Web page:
Visitors who want to report something to the police, ring 902 102 112 (Policia Nacional). In an emergency, if you are in a city or provincial capital, you can ring 091 for the Policia Nacional or, if you are in the country, 062 for the Guardia Civil. And if you only want to remember one number, the blanket telephone number for emergencies of all kinds, from fire to flood and mountain climbing mishaps to swimming accidents, is 112.

Fiestas in Spain
There are several colorful national and local festivals celebrated all around Spain, especially in spring and early summer. Fiestas are an absolutely crucial part of Spanish life. Even the smallest village gives at least a couple of days a year over to partying, and happening across a local event can be huge fun, propelling you right into the heart of its culture. Each festival is different. In the Basque country there will often be bulls running flamenco and the guitar are an essential part of any celebration; in Valencia they specialize in huge bonfires and deranged firework displays (climaxing in Las Fallas in March). But this is just the mainstream. Fiestas can be very strange indeed, ranging from parades of devils to full-blown battles with water or even tomatoes. Spain has some really major events: most famously the Running of the Bulls at Pamplona, the April Feria of Seville, and the great religious processions of Semana Santa, leading up to Easter. Any of these can be worth planning your whole trip around.

In Madrid, There are several festivals which feature visiting theatre and dance companies and orchestras - the main ones are Veranos de la Villa (music festival, July-mid-Sept), Festival de Otoño (theatre and dance festival, October) and Festival Mozart (classical music, June-July). Cadiz city hosts one of Spain's best Carnival celebrations. March/April Semana Santa: Holy Week, religious processions in most towns.

May Corpus Christi: flower carpets and other religious celebrations, late May and early June. Horse Fair, Jerez: display of horses and horsemanship. International Festival of Music and Dance, Granada is One of Spain's leading festival offers a varied programme of music and dance by national and international companies. Vendimia: the wine harvest festivals are in mid-September. Verge Mercè festival: 24 September, Barcelona's biggest festival. Fiesta de Otoño (Autumn Festival), Jerez, including Sherry harvest festival. The best flamenco to be found is in the festivals and contests held between the end of June and the middle of September in small towns - there's one, or more, every Saturday, in Andalusia. The best known are the Potaje in Utrera (Seville) at the end of June, La Caracolá in Lebrija (Seville) in mid-July, the festival in Mairena del Alcor (Seville) at the beginning of September, and Fiesta de la Bulería held in the Jerez bullring in mid-September. The bullfighting season lasts from mid-March to mid-October.

There are also the events of the Catholic calendar, most notably Semana Santa (Holy Week), which in Audalucía sees theatrical religious floats carried through the streets, accompanied by hooded penitents atoning for the year's misdeeds.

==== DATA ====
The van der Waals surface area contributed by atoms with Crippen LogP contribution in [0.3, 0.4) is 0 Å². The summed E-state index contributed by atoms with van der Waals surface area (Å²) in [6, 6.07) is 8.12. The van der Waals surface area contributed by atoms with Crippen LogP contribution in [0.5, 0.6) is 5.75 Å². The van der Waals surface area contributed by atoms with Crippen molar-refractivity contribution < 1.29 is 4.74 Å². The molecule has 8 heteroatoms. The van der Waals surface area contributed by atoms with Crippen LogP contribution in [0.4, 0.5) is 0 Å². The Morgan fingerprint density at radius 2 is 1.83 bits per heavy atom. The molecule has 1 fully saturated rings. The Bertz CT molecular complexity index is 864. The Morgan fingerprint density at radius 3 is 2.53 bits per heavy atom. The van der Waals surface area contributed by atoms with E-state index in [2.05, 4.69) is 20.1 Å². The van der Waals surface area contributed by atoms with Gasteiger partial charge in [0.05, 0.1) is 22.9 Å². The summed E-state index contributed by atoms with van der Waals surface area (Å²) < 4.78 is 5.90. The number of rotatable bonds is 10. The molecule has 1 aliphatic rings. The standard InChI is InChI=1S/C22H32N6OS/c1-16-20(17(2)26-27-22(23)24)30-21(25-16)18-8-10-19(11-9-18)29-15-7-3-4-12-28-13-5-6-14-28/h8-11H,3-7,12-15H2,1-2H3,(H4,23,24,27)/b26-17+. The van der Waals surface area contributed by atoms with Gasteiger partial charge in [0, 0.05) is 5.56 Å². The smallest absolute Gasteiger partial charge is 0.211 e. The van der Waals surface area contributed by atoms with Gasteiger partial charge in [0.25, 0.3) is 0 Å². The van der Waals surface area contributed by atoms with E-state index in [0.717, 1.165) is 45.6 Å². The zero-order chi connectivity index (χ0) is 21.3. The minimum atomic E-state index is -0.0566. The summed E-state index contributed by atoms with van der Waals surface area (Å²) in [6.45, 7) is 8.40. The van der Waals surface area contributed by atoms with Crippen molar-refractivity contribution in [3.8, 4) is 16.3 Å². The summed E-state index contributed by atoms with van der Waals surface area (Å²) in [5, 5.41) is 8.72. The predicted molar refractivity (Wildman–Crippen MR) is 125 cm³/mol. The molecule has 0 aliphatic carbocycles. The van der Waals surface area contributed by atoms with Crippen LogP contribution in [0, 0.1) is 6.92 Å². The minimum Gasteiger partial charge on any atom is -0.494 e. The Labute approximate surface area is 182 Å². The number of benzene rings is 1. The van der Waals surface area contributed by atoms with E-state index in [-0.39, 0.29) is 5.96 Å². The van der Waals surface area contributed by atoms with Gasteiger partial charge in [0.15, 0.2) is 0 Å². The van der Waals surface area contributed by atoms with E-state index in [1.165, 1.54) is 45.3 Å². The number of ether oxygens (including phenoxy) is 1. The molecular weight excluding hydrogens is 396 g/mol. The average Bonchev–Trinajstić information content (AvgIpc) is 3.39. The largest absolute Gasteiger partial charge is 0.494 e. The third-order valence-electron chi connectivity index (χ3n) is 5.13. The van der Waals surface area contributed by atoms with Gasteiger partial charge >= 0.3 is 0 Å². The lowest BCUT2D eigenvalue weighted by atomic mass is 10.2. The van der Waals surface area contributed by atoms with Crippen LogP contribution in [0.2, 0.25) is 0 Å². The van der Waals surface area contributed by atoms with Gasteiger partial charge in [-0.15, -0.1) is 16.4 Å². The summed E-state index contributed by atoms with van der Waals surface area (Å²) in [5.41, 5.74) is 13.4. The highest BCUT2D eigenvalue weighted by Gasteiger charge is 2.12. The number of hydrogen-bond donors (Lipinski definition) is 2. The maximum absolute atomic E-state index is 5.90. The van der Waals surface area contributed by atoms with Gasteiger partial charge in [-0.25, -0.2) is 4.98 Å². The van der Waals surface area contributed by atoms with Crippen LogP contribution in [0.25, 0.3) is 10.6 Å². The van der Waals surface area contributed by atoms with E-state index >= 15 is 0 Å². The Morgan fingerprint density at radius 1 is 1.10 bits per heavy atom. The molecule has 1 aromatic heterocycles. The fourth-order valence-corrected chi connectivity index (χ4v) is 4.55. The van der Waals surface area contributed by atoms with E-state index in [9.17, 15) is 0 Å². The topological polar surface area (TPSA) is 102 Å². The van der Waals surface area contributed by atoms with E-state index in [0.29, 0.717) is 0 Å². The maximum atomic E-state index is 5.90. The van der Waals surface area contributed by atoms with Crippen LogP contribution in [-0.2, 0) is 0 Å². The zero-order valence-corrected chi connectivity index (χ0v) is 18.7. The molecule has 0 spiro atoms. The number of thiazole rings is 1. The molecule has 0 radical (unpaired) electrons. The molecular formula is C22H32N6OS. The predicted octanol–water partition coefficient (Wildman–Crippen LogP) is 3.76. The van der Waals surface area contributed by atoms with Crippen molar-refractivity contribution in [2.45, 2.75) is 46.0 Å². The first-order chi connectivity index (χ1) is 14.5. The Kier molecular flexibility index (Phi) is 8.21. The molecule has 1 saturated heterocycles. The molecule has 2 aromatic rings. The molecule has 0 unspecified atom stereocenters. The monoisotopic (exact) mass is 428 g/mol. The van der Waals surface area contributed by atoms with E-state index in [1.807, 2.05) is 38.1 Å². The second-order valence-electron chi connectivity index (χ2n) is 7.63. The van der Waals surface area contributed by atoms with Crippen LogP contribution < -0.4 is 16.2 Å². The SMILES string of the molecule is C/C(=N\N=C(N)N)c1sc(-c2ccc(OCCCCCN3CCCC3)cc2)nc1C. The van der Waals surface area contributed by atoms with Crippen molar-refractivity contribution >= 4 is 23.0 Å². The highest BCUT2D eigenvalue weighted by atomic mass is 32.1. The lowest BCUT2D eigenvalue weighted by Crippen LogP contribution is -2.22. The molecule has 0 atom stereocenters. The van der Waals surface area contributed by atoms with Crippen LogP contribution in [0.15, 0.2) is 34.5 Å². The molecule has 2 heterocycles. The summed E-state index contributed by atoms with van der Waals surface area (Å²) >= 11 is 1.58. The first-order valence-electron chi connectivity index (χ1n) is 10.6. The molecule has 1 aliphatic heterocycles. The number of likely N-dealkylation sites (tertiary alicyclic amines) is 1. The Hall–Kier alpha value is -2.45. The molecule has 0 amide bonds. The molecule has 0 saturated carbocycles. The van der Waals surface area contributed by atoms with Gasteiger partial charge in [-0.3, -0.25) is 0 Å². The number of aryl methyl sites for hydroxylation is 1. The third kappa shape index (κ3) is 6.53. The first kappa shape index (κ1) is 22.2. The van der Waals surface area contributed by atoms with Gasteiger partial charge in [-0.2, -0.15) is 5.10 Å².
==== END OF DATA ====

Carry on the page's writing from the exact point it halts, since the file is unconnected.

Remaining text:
Enjoy Spanish cuisine
Spanish life-style is vastly different from Americans'. A typical dining pattern involves a light breakfast at 8 a.m.; a mid-morning breakfast at 11 a.m.; tapas at 1 p.m. with a three-course lunch following at 2 to 3 p.m.; a merienda for tea and pastries or a snack at 5 to 6 p.m.; evening tapas at 8 p.m. or later, and a three-course supper at 10 p.m. The two main meals of the day -- la comida, or lunch, and la cena, dinner -- are no less opulent because of in-between snacks. Olives are grown throughout the country and are used in a number of dishes. It is very uncommon to find a restaurant that does not serve olives as a form of appetizer. The first thing that guests to the country will notice is that they will be served tapas whenever they ask for an alcoholic beverage. Tapas are Spanish appetizers. These appetizers are also served in the late afternoon. The average dinner time in Spain is around 9 p.m. Tapas are served in the afternoon, between 2 and 4 p.m., so that people can hold out until supper time.

Paella is a traditional Spanish dish that is becoming known throughout the world. It is a rice dish that is created when meat and vegetables are stir fried in olive oil. Chorizo is another popular Spanish dish. It is a fresh, fermented, cured and smoked sausage that is sliced and eaten, often without being cooked first. Chorizo is often sliced and served, with cheese, on bread or crackers.

Meat and fish pies are found in the northwestern area, Galicia, along with famed scallops and fine veal. Farther east along the coast, Asturias is known for its legendary bean dish, fabada, and a strong blue cheese, queso Cabrales. Hard cider is preferred as a drink. Catalan cuisine of Cataluna region is inventive with fish, such as mixed seafood zarzuela, meats or poultry, which are typically combined with local fruits. Valencia is a region of tidal flatlands and rice is prepared here in endless styles on a daily basis. Paella is the region's most famous dish. Andalucia to the south is a parched and arid region, best suited to grape vines and olive trees.